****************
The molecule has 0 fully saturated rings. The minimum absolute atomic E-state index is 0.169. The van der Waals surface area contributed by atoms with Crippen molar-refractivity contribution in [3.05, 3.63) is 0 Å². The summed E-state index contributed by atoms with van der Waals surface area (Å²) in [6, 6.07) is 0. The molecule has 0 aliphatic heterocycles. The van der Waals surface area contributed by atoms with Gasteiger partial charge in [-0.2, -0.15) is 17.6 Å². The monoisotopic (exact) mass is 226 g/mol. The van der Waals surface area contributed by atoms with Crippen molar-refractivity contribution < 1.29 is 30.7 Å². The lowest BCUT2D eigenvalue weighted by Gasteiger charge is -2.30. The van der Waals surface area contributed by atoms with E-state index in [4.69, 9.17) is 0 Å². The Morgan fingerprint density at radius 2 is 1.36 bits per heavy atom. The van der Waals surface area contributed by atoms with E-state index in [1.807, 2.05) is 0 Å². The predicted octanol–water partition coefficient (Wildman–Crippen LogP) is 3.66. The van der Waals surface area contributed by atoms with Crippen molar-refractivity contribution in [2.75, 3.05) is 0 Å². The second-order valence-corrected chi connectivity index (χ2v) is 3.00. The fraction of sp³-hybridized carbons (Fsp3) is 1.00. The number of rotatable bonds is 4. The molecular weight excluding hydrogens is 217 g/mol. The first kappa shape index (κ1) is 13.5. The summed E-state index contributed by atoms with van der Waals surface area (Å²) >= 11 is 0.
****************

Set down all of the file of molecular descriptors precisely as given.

The molecule has 0 fully saturated rings. The minimum absolute atomic E-state index is 0.169. The van der Waals surface area contributed by atoms with Crippen molar-refractivity contribution in [3.05, 3.63) is 0 Å². The summed E-state index contributed by atoms with van der Waals surface area (Å²) in [6, 6.07) is 0. The molecule has 0 aliphatic heterocycles. The van der Waals surface area contributed by atoms with Gasteiger partial charge in [-0.2, -0.15) is 17.6 Å². The monoisotopic (exact) mass is 226 g/mol. The van der Waals surface area contributed by atoms with Crippen molar-refractivity contribution < 1.29 is 30.7 Å². The lowest BCUT2D eigenvalue weighted by Gasteiger charge is -2.30. The van der Waals surface area contributed by atoms with E-state index in [4.69, 9.17) is 0 Å². The Morgan fingerprint density at radius 2 is 1.36 bits per heavy atom. The van der Waals surface area contributed by atoms with E-state index in [1.807, 2.05) is 0 Å². The predicted octanol–water partition coefficient (Wildman–Crippen LogP) is 3.66. The van der Waals surface area contributed by atoms with Crippen molar-refractivity contribution in [2.75, 3.05) is 0 Å². The second-order valence-corrected chi connectivity index (χ2v) is 3.00. The fraction of sp³-hybridized carbons (Fsp3) is 1.00. The number of rotatable bonds is 4. The molecular weight excluding hydrogens is 217 g/mol. The first kappa shape index (κ1) is 13.5. The summed E-state index contributed by atoms with van der Waals surface area (Å²) >= 11 is 0.